Analog Camera Apps Aren’t the Surefire Bets Investors Think They Are

Logos for the apps Dispo, Lapse, and Later Cam.

Lapse is the latest analog camera app to see a great deal in funding, but it’s rarely a bet worth placing.

Lapse raised $30 million in its latest round of funding, which was co-led by venture capital group Greylock. Greylock was also an early investor in Instagram, which started out focused on replicating vintage and instant camera styles.

But for every Instagram, there’s a Lapse.

As explained in PetaPixel‘s report earlier today, Greylock invested in the app because of its “friends not followers” approach, which emphasizes waiting for images to develop without the chance to retake and edit the pictures. It’s not the first app with this approach. Dispo, notably, raised a great deal of money, quickly climbing to a $200 million valuation. However, the app faced controversy due to founder David Dobrik, who eventually exited the company.

Today, Dispo is largely forgotten amid the sea of other camera apps.

Before going further, it’s important to go back and define what exactly it means to have a company reach a $200 valuation. In simple terms, it’s based on the amount of funding it gets, not revenue or even how much it could theoretically sell for. This is, in turn, fueled by venture capital firms like Greylock.

Gif of imges cycling behind the Lapse app logo.

“Viewers of Shark Tank — the reality show on which entrepreneurs pitch to regal investors dressed in midlife-crisis clothes — could be forgiven for coming away with the impression, shared by many startup founders, that getting funded is itself proof of value,” as The New Yorker puts it.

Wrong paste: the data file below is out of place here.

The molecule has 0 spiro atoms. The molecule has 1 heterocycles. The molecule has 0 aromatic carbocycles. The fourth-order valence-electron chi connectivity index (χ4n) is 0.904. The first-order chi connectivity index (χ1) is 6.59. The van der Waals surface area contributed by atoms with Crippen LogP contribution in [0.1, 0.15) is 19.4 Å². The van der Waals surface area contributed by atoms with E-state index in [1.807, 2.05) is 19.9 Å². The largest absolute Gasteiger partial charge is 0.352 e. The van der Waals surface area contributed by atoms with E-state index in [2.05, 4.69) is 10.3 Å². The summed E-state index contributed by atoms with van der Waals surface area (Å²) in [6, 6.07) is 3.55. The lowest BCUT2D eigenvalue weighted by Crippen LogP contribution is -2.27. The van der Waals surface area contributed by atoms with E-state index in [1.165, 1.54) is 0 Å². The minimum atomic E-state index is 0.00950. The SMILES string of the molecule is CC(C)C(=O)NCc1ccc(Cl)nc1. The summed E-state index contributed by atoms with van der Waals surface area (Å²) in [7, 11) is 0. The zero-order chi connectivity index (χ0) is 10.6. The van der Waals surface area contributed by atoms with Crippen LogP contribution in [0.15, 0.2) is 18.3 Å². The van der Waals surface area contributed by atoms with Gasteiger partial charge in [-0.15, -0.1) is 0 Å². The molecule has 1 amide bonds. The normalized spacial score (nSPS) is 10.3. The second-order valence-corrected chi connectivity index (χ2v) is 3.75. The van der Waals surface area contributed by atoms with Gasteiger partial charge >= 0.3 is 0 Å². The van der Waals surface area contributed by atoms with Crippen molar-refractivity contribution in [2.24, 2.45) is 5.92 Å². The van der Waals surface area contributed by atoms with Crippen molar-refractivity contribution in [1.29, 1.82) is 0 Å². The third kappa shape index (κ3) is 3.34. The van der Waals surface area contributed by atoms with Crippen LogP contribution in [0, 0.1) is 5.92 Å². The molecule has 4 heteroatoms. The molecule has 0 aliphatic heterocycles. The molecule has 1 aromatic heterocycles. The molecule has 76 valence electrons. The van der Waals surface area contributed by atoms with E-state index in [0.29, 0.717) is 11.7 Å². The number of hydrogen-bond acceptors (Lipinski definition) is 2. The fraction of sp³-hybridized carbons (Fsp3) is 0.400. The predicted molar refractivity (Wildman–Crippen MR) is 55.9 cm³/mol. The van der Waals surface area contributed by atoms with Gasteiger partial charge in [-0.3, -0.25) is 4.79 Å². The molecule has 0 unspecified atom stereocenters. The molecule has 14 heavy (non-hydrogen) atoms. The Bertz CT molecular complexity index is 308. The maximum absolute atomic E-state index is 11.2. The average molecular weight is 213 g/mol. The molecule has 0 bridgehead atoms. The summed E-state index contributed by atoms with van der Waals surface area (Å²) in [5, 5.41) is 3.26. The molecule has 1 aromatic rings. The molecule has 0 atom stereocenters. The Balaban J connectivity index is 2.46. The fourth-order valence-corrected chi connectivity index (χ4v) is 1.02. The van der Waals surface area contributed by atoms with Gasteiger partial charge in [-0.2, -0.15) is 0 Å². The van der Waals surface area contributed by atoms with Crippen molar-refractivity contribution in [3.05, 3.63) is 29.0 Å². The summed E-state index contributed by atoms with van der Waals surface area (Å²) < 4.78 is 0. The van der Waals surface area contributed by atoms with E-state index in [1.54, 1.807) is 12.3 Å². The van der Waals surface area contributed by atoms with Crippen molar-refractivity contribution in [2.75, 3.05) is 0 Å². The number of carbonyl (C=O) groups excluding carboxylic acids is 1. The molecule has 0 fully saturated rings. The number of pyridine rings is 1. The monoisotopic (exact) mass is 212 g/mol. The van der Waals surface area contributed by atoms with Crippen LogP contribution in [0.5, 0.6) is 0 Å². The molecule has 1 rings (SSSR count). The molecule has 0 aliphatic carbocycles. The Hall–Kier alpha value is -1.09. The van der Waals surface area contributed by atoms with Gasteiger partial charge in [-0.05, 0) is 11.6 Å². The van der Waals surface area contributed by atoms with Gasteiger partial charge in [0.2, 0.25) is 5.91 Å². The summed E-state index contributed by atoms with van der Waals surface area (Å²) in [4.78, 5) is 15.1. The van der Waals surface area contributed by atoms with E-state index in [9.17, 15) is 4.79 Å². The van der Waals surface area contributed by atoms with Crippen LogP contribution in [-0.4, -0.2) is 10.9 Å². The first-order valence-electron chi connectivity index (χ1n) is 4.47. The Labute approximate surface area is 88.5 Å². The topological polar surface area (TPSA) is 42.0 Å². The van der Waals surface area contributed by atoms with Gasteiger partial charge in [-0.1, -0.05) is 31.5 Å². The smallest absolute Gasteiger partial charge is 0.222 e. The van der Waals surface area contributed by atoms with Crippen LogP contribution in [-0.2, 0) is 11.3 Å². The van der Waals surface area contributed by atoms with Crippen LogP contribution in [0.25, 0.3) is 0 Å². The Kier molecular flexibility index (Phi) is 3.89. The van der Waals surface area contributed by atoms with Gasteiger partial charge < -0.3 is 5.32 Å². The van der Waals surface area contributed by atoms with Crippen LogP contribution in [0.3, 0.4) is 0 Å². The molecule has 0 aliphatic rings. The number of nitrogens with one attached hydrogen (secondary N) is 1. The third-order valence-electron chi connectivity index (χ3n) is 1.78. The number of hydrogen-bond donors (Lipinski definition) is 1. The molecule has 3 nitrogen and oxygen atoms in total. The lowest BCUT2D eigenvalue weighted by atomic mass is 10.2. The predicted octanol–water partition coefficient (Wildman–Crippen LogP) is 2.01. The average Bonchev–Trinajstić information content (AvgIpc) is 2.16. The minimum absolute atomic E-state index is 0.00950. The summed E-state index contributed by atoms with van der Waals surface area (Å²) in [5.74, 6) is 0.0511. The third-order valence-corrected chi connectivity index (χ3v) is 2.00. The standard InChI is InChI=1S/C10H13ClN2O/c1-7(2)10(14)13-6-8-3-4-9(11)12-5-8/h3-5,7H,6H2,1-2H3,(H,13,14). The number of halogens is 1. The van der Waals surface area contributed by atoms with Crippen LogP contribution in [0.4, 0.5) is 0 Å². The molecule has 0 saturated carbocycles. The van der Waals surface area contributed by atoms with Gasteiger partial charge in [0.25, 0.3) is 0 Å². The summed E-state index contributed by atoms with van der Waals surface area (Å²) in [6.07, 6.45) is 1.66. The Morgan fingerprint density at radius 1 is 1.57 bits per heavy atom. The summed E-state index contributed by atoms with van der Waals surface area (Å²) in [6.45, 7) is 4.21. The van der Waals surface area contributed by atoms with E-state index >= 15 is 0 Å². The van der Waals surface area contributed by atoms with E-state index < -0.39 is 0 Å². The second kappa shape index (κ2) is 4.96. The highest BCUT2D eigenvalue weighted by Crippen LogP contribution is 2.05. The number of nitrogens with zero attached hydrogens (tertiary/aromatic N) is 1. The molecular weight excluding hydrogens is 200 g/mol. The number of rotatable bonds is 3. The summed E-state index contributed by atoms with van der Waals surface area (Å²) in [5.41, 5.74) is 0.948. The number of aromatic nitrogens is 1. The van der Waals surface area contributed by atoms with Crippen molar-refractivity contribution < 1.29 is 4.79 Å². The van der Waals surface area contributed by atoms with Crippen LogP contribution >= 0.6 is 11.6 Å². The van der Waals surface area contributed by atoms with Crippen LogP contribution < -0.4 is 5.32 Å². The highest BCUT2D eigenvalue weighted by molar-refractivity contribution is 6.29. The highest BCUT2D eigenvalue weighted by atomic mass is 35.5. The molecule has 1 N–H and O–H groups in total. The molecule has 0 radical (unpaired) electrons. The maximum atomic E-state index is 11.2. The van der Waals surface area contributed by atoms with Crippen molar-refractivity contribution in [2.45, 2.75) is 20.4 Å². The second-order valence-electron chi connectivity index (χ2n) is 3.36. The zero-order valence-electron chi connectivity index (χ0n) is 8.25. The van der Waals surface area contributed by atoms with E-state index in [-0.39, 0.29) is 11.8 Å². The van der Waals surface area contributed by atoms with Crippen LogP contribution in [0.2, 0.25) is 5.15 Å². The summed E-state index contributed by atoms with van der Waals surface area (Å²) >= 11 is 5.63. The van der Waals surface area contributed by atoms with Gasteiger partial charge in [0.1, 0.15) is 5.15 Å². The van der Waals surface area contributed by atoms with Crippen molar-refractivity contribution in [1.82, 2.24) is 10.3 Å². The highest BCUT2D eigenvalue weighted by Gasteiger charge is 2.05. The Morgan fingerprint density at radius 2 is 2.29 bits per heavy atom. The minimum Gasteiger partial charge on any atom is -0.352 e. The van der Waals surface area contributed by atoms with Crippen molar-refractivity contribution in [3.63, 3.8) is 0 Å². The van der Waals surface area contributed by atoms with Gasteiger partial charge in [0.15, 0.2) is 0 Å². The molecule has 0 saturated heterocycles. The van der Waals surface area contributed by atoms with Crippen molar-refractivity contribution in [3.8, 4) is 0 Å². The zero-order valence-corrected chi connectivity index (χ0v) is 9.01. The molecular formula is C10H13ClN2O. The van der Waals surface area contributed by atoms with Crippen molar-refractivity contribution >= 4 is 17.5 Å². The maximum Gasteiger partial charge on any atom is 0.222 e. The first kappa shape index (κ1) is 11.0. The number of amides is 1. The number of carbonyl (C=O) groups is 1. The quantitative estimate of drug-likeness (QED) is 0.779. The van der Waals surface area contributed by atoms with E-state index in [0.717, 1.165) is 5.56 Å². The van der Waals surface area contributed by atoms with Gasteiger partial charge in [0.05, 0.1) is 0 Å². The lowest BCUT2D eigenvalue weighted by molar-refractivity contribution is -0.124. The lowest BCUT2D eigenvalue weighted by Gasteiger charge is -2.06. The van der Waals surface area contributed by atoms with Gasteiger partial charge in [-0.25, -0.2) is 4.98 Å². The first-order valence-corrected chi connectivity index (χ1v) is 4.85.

“The public markets often disagree. In recent years, it has become common for venture-backed companies like Facebook and Uber to wilt in share value subsequent to their public offerings—which happens to be the period when many venture capitalists distribute their stake back to investors.”

Crucially, 80 percent of venture capital bets don’t pay off, the publication adds. But the Facebooks, Apples, Intels, and the like, make up for those losses.

Looking at it this way, Lapse’s recent funding doesn’t so much predict future success as it predicts yet another bad bet by a venture capital firm. In addition to Dispo, Later Cam gained traction before falling by the wayside. Even more worrying, Lapse’s initial growth was tied to its practice of forcing users to invite others to gain access to the app. This is no longer a requirement, but it does make it less clear how much of that surge in popularity was organic, something co-founder Dan Silverton disputes.

Lapse, just like the apps with similar premises that came before it, will likely prove to be a flash in the pan, no matter what impressive-sounding valuation it reaches.

Image credits: Elements of header photo licensed via Depositphotos